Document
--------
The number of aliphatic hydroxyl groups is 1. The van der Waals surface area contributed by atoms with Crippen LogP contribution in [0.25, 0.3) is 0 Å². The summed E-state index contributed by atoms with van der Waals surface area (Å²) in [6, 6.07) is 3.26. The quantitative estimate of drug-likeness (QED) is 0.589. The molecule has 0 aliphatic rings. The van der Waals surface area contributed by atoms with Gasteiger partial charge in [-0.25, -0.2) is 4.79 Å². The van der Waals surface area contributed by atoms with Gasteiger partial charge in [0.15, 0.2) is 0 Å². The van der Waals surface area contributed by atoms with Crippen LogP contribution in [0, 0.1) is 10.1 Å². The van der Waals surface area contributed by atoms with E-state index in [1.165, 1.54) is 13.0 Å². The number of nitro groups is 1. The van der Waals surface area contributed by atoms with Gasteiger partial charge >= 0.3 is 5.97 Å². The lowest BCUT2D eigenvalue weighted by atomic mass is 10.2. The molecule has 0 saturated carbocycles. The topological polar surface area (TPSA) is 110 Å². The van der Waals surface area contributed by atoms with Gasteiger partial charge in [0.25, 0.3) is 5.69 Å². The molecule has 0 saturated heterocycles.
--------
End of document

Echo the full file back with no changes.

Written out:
The number of aliphatic hydroxyl groups is 1. The van der Waals surface area contributed by atoms with Crippen LogP contribution in [0.25, 0.3) is 0 Å². The summed E-state index contributed by atoms with van der Waals surface area (Å²) in [6, 6.07) is 3.26. The quantitative estimate of drug-likeness (QED) is 0.589. The molecule has 0 aliphatic rings. The van der Waals surface area contributed by atoms with Gasteiger partial charge in [-0.25, -0.2) is 4.79 Å². The van der Waals surface area contributed by atoms with Gasteiger partial charge in [0.15, 0.2) is 0 Å². The van der Waals surface area contributed by atoms with Crippen LogP contribution in [0, 0.1) is 10.1 Å². The van der Waals surface area contributed by atoms with E-state index in [1.165, 1.54) is 13.0 Å². The number of nitro groups is 1. The van der Waals surface area contributed by atoms with Gasteiger partial charge >= 0.3 is 5.97 Å². The lowest BCUT2D eigenvalue weighted by atomic mass is 10.2. The molecule has 0 saturated carbocycles. The topological polar surface area (TPSA) is 110 Å². The van der Waals surface area contributed by atoms with Gasteiger partial charge in [0.25, 0.3) is 5.69 Å². The molecule has 0 saturated heterocycles.